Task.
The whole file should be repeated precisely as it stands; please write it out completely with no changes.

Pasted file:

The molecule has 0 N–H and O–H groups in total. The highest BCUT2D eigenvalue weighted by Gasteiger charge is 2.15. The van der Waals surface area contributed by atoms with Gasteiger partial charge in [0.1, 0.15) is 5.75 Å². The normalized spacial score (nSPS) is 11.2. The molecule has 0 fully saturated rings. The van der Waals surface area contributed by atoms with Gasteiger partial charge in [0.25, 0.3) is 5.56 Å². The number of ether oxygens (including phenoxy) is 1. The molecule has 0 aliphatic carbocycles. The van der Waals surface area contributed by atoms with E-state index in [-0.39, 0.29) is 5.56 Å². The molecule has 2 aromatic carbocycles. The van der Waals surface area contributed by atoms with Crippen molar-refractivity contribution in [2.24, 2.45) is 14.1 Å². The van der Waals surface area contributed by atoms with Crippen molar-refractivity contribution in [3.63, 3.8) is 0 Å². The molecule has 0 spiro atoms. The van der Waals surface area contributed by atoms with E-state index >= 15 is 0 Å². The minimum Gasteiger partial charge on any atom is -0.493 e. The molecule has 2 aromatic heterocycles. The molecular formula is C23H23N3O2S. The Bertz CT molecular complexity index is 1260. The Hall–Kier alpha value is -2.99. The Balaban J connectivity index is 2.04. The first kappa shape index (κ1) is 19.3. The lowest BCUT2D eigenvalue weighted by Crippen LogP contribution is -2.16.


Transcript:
The molecule has 0 N–H and O–H groups in total. The highest BCUT2D eigenvalue weighted by Gasteiger charge is 2.15. The van der Waals surface area contributed by atoms with Gasteiger partial charge in [0.1, 0.15) is 5.75 Å². The normalized spacial score (nSPS) is 11.2. The molecule has 0 fully saturated rings. The van der Waals surface area contributed by atoms with Gasteiger partial charge in [0.25, 0.3) is 5.56 Å². The number of ether oxygens (including phenoxy) is 1. The molecule has 0 aliphatic carbocycles. The van der Waals surface area contributed by atoms with E-state index in [-0.39, 0.29) is 5.56 Å². The molecule has 2 aromatic carbocycles. The van der Waals surface area contributed by atoms with Crippen molar-refractivity contribution in [2.24, 2.45) is 14.1 Å². The van der Waals surface area contributed by atoms with Crippen molar-refractivity contribution in [3.63, 3.8) is 0 Å². The molecule has 0 spiro atoms. The van der Waals surface area contributed by atoms with E-state index >= 15 is 0 Å². The minimum Gasteiger partial charge on any atom is -0.493 e. The molecule has 2 aromatic heterocycles. The molecular formula is C23H23N3O2S. The Bertz CT molecular complexity index is 1260. The Hall–Kier alpha value is -2.99. The Balaban J connectivity index is 2.04. The first kappa shape index (κ1) is 19.3. The lowest BCUT2D eigenvalue weighted by Crippen LogP contribution is -2.16.